2 Stars – Troubling
If you like Angelina Jolie and think she is beautiful, then “The Tourist” is for you. You will see Angelina in diverse light, in revealing gowns, in seductive poses - all with an allure that is the centerpiece of this romantic mystery. The actor with whom she is paired is Johnny Depp, whose skill as an actor is what makes the film work – both as a romance and as a mystery.
Written and directed by Florian Henckel von Donnersmarck with the assistance of Christopher McQuarrie (Usual Suspects), the plot is simple. Elise Clifton-Ward (Angelina) is the girlfriend of a master thief who is being sought both by the government and by the criminal from whom he stole over two billion dollars. Believing that he will make contact with her, they have her under twenty-four hour surveillance. When contact is made, it is then that Elise chooses a random tourist, Frank Tupelo (Depp) to distract both police and criminals. What occurs then is a classic mystery.
The moral message of the film rests in Elise’s belief that every individual is a mixture of good and bad, and that you have to accept both in the people you love. This willingness to accept the criminal side of her boyfriend puts her in mortal danger, yet his good side is working to keep her safe. Symbolized by a figure looking in two directions, her belief ignores both morality and justice in determining the true nature of a person’s character.
A second message with deep theological implication is communicated by the master criminal Reginald Shaw (Steven Berkoff). He explains that when his billions were stolen, he was robbed of something for which he paid an infinite price: his soul. Though the other criminals laugh at what they think is a joke, Shaw clearly understands that his decision to indulge the evil side of himself has a profound cost.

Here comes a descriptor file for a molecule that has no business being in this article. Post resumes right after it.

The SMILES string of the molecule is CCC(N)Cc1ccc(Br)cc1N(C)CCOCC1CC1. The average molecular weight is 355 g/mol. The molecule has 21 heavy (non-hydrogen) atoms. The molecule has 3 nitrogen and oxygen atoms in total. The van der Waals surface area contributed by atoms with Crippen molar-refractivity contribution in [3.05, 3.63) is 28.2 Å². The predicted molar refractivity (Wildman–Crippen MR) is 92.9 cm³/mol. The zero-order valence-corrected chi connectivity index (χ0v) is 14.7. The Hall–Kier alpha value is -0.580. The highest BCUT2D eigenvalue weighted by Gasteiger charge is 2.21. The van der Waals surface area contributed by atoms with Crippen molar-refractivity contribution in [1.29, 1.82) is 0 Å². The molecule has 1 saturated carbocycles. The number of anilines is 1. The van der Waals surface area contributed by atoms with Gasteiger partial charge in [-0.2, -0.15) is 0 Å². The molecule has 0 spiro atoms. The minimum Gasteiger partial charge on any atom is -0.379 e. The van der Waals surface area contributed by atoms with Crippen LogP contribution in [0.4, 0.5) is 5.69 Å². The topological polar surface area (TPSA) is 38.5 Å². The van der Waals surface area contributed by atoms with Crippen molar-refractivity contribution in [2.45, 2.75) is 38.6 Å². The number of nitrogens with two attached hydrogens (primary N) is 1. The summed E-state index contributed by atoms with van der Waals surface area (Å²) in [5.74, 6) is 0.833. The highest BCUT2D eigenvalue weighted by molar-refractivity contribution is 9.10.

“The Tourist” is a beautifully photographed film that presents a troubling morality that confuses how a person deals with the evil within and without. Evil need not be accepted as an inevitable part of us, but rather confessed as a destructive force we need to resist. Although love is portrayed as a glue that can hold people together, the film ignores the accountability that is also a part of love as it does not excuse or accept evil. Love brings out the best that is in us individually and collectively when it is just and true. But that is a truth this film undermines.
Discussion for those who have seen this film:
1. Do you believe that Elise knew the truth about Frank? At what point in the film did you know?
2. The complexity of Alexander Pierce’s plan puts Elise in mortal danger. Do you believe real love would do this to the person he or she loved?
3. It is the nature of humanity to struggle with our own dualistic desires. Alexander Solzhenitsyn explains that “The line between good and evil runs through each heart.” How do you deal with that in your own life?